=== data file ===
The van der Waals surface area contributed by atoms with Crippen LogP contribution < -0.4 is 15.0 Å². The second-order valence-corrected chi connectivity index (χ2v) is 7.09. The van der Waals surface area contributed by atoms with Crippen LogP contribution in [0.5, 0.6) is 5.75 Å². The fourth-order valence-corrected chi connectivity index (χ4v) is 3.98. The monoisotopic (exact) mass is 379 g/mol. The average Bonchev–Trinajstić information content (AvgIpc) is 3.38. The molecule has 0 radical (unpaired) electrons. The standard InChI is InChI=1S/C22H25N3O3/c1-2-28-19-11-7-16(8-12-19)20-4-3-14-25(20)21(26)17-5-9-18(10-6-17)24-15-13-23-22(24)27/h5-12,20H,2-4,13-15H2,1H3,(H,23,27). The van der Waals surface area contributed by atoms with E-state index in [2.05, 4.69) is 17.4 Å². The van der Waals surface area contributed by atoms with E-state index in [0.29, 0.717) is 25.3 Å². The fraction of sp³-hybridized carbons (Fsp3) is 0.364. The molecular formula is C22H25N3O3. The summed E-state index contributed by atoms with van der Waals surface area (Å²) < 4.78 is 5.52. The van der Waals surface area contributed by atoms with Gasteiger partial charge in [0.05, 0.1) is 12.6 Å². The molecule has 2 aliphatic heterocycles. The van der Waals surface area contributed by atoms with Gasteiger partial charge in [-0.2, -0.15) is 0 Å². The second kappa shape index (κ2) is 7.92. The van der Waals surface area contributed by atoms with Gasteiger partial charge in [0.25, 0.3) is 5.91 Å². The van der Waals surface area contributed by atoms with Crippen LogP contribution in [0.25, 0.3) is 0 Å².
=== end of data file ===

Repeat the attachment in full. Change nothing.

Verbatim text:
The van der Waals surface area contributed by atoms with Crippen LogP contribution < -0.4 is 15.0 Å². The second-order valence-corrected chi connectivity index (χ2v) is 7.09. The van der Waals surface area contributed by atoms with Crippen LogP contribution in [0.5, 0.6) is 5.75 Å². The fourth-order valence-corrected chi connectivity index (χ4v) is 3.98. The monoisotopic (exact) mass is 379 g/mol. The average Bonchev–Trinajstić information content (AvgIpc) is 3.38. The molecule has 0 radical (unpaired) electrons. The standard InChI is InChI=1S/C22H25N3O3/c1-2-28-19-11-7-16(8-12-19)20-4-3-14-25(20)21(26)17-5-9-18(10-6-17)24-15-13-23-22(24)27/h5-12,20H,2-4,13-15H2,1H3,(H,23,27). The van der Waals surface area contributed by atoms with E-state index in [2.05, 4.69) is 17.4 Å². The van der Waals surface area contributed by atoms with E-state index in [0.29, 0.717) is 25.3 Å². The fraction of sp³-hybridized carbons (Fsp3) is 0.364. The molecular formula is C22H25N3O3. The summed E-state index contributed by atoms with van der Waals surface area (Å²) < 4.78 is 5.52. The van der Waals surface area contributed by atoms with Gasteiger partial charge in [0.05, 0.1) is 12.6 Å². The molecule has 2 aliphatic heterocycles. The van der Waals surface area contributed by atoms with Gasteiger partial charge in [-0.2, -0.15) is 0 Å². The second kappa shape index (κ2) is 7.92. The van der Waals surface area contributed by atoms with Gasteiger partial charge in [0.25, 0.3) is 5.91 Å². The van der Waals surface area contributed by atoms with Crippen LogP contribution in [0.25, 0.3) is 0 Å².